The Effects of Electricity Prices on Productive Efficiency of States' Wind Power Performances in the United States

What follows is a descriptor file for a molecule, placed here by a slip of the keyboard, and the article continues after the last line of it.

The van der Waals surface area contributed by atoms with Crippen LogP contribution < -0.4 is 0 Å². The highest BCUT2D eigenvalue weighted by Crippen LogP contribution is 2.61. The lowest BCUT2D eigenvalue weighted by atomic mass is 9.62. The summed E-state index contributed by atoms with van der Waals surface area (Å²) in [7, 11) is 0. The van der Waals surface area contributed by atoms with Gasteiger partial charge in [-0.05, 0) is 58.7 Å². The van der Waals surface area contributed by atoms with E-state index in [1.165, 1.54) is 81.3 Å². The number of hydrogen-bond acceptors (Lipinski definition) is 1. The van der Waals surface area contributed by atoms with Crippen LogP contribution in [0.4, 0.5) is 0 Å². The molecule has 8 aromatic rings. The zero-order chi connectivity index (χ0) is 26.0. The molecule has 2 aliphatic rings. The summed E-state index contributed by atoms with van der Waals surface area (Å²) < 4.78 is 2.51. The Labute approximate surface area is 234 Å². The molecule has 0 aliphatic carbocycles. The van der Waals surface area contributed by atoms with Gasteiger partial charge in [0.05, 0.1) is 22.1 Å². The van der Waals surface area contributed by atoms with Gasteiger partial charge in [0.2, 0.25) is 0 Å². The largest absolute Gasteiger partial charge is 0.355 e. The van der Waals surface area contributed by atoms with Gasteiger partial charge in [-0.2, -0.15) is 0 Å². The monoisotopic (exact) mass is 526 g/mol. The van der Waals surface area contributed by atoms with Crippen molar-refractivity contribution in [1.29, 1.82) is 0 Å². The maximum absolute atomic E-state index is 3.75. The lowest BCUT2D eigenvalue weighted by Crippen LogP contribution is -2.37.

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Wind power is the largest renewable energy source, which produces a negligible amount of greenhouse gas (GHG) emissions, has gained enormous attention in the electricity generation sector over the past decade in the United States. In this study, a Data Envelopment Analysis (DEA) is implemented to quantitatively evaluate the relative efficiencies of the 39 states' wind power production for the electricity generation. Eight output-oriented CCR (Charnes, Cooper, and Rhodes) models are developed with different combinations of pre-determined four input and five output variables to investigate the effect of electricity prices on the productive efficiency and to test the robustness of the DEA models. The DEA results indicate that two-thirds of the states operate wind power efficiently. Although the high retail price of electricity has a significant contribution to the productive efficiency of the six states, it does not affect the relative efficiency scores of the nineteen states. The location and the size of operation are not advantage/disadvantage to operating wind power at the most productive scale.

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